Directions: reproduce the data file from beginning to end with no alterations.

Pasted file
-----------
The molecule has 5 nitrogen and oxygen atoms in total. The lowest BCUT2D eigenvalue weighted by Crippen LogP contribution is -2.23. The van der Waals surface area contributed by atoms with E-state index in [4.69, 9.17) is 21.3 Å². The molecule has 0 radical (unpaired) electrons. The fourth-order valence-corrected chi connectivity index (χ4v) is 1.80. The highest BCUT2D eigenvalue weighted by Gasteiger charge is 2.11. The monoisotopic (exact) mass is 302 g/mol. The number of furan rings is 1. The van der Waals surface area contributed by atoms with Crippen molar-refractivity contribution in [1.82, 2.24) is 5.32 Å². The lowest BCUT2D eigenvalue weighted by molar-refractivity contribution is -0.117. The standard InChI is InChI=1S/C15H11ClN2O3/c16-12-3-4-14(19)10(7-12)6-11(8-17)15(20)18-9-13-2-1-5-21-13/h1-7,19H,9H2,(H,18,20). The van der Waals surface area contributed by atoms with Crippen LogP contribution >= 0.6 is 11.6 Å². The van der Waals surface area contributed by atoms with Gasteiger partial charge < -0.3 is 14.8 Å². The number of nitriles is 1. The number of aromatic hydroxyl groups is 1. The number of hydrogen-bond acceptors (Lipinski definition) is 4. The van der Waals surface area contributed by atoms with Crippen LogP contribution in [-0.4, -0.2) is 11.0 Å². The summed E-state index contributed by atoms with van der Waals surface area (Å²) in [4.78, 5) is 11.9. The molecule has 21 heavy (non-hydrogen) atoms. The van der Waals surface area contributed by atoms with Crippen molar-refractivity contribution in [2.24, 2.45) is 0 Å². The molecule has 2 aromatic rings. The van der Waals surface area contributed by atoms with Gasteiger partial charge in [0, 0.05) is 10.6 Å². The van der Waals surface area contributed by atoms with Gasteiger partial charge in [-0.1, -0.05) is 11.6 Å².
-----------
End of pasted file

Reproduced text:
The molecule has 5 nitrogen and oxygen atoms in total. The lowest BCUT2D eigenvalue weighted by Crippen LogP contribution is -2.23. The van der Waals surface area contributed by atoms with E-state index in [4.69, 9.17) is 21.3 Å². The molecule has 0 radical (unpaired) electrons. The fourth-order valence-corrected chi connectivity index (χ4v) is 1.80. The highest BCUT2D eigenvalue weighted by Gasteiger charge is 2.11. The monoisotopic (exact) mass is 302 g/mol. The number of furan rings is 1. The van der Waals surface area contributed by atoms with Crippen molar-refractivity contribution in [1.82, 2.24) is 5.32 Å². The lowest BCUT2D eigenvalue weighted by molar-refractivity contribution is -0.117. The standard InChI is InChI=1S/C15H11ClN2O3/c16-12-3-4-14(19)10(7-12)6-11(8-17)15(20)18-9-13-2-1-5-21-13/h1-7,19H,9H2,(H,18,20). The van der Waals surface area contributed by atoms with Crippen LogP contribution >= 0.6 is 11.6 Å². The van der Waals surface area contributed by atoms with Gasteiger partial charge < -0.3 is 14.8 Å². The number of nitriles is 1. The number of aromatic hydroxyl groups is 1. The number of hydrogen-bond acceptors (Lipinski definition) is 4. The van der Waals surface area contributed by atoms with Crippen LogP contribution in [-0.4, -0.2) is 11.0 Å². The summed E-state index contributed by atoms with van der Waals surface area (Å²) in [4.78, 5) is 11.9. The molecule has 21 heavy (non-hydrogen) atoms. The van der Waals surface area contributed by atoms with Crippen molar-refractivity contribution in [2.24, 2.45) is 0 Å². The molecule has 2 aromatic rings. The van der Waals surface area contributed by atoms with Gasteiger partial charge in [0, 0.05) is 10.6 Å². The van der Waals surface area contributed by atoms with Gasteiger partial charge in [-0.1, -0.05) is 11.6 Å².